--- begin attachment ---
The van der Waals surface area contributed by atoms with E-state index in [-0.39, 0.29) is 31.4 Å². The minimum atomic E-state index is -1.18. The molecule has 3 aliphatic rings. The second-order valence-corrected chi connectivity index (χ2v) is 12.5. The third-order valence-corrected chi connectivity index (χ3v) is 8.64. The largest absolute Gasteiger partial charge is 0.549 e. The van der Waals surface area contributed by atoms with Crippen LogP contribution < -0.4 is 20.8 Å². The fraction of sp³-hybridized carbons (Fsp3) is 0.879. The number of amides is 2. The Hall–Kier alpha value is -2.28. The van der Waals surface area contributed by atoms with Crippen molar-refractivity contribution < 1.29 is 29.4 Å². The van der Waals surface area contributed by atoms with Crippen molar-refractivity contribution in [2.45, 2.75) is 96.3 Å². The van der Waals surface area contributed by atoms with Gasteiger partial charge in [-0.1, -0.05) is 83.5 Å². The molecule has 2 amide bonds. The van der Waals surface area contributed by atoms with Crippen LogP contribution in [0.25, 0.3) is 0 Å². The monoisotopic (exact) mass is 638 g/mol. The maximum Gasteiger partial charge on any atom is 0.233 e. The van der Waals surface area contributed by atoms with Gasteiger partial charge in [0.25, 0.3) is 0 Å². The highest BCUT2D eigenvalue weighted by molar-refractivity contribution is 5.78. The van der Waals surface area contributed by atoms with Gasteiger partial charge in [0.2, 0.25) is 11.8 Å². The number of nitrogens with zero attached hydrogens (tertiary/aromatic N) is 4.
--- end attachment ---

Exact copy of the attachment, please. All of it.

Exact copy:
The van der Waals surface area contributed by atoms with E-state index in [-0.39, 0.29) is 31.4 Å². The minimum atomic E-state index is -1.18. The molecule has 3 aliphatic rings. The second-order valence-corrected chi connectivity index (χ2v) is 12.5. The third-order valence-corrected chi connectivity index (χ3v) is 8.64. The largest absolute Gasteiger partial charge is 0.549 e. The van der Waals surface area contributed by atoms with Crippen LogP contribution < -0.4 is 20.8 Å². The fraction of sp³-hybridized carbons (Fsp3) is 0.879. The number of amides is 2. The Hall–Kier alpha value is -2.28. The van der Waals surface area contributed by atoms with Crippen molar-refractivity contribution < 1.29 is 29.4 Å². The van der Waals surface area contributed by atoms with Crippen molar-refractivity contribution in [2.45, 2.75) is 96.3 Å². The van der Waals surface area contributed by atoms with Gasteiger partial charge in [-0.1, -0.05) is 83.5 Å². The molecule has 2 amide bonds. The van der Waals surface area contributed by atoms with Crippen LogP contribution in [0.25, 0.3) is 0 Å². The monoisotopic (exact) mass is 638 g/mol. The maximum Gasteiger partial charge on any atom is 0.233 e. The van der Waals surface area contributed by atoms with Gasteiger partial charge in [0.25, 0.3) is 0 Å². The highest BCUT2D eigenvalue weighted by molar-refractivity contribution is 5.78. The van der Waals surface area contributed by atoms with Gasteiger partial charge in [0.2, 0.25) is 11.8 Å². The number of nitrogens with zero attached hydrogens (tertiary/aromatic N) is 4.